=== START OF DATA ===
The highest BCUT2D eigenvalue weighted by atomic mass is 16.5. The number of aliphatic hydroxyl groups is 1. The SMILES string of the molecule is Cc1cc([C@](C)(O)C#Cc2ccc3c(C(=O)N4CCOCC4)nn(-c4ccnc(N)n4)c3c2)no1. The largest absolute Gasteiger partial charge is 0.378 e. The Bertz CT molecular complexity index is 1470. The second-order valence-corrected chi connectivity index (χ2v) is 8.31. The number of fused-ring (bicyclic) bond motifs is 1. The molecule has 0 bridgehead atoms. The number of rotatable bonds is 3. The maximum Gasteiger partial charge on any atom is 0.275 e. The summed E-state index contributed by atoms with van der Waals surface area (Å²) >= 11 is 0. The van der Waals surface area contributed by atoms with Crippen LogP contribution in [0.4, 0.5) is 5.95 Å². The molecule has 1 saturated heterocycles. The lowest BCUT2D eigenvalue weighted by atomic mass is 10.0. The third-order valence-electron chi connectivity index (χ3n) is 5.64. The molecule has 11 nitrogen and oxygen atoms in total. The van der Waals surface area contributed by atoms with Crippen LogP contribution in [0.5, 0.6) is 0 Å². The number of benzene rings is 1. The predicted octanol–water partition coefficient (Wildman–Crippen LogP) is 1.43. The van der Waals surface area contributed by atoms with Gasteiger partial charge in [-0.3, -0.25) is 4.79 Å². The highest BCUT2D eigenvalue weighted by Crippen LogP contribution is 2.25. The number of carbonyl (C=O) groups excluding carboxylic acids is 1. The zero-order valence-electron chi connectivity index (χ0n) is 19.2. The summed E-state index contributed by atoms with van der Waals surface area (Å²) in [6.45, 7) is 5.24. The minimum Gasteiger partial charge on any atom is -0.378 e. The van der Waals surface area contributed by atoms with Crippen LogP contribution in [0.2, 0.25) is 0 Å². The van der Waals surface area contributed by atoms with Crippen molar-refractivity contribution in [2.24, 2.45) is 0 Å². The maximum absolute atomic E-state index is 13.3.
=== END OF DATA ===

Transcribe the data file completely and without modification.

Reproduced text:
The highest BCUT2D eigenvalue weighted by atomic mass is 16.5. The number of aliphatic hydroxyl groups is 1. The SMILES string of the molecule is Cc1cc([C@](C)(O)C#Cc2ccc3c(C(=O)N4CCOCC4)nn(-c4ccnc(N)n4)c3c2)no1. The largest absolute Gasteiger partial charge is 0.378 e. The Bertz CT molecular complexity index is 1470. The second-order valence-corrected chi connectivity index (χ2v) is 8.31. The number of fused-ring (bicyclic) bond motifs is 1. The molecule has 0 bridgehead atoms. The number of rotatable bonds is 3. The maximum Gasteiger partial charge on any atom is 0.275 e. The summed E-state index contributed by atoms with van der Waals surface area (Å²) >= 11 is 0. The van der Waals surface area contributed by atoms with Crippen LogP contribution in [0.4, 0.5) is 5.95 Å². The molecule has 1 saturated heterocycles. The lowest BCUT2D eigenvalue weighted by atomic mass is 10.0. The third-order valence-electron chi connectivity index (χ3n) is 5.64. The molecule has 11 nitrogen and oxygen atoms in total. The van der Waals surface area contributed by atoms with Crippen LogP contribution in [0.5, 0.6) is 0 Å². The number of benzene rings is 1. The predicted octanol–water partition coefficient (Wildman–Crippen LogP) is 1.43. The van der Waals surface area contributed by atoms with Gasteiger partial charge in [-0.3, -0.25) is 4.79 Å². The highest BCUT2D eigenvalue weighted by Crippen LogP contribution is 2.25. The number of carbonyl (C=O) groups excluding carboxylic acids is 1. The zero-order valence-electron chi connectivity index (χ0n) is 19.2. The summed E-state index contributed by atoms with van der Waals surface area (Å²) in [6.45, 7) is 5.24. The minimum Gasteiger partial charge on any atom is -0.378 e. The van der Waals surface area contributed by atoms with Crippen LogP contribution in [0.2, 0.25) is 0 Å². The van der Waals surface area contributed by atoms with Crippen molar-refractivity contribution in [2.24, 2.45) is 0 Å². The maximum absolute atomic E-state index is 13.3.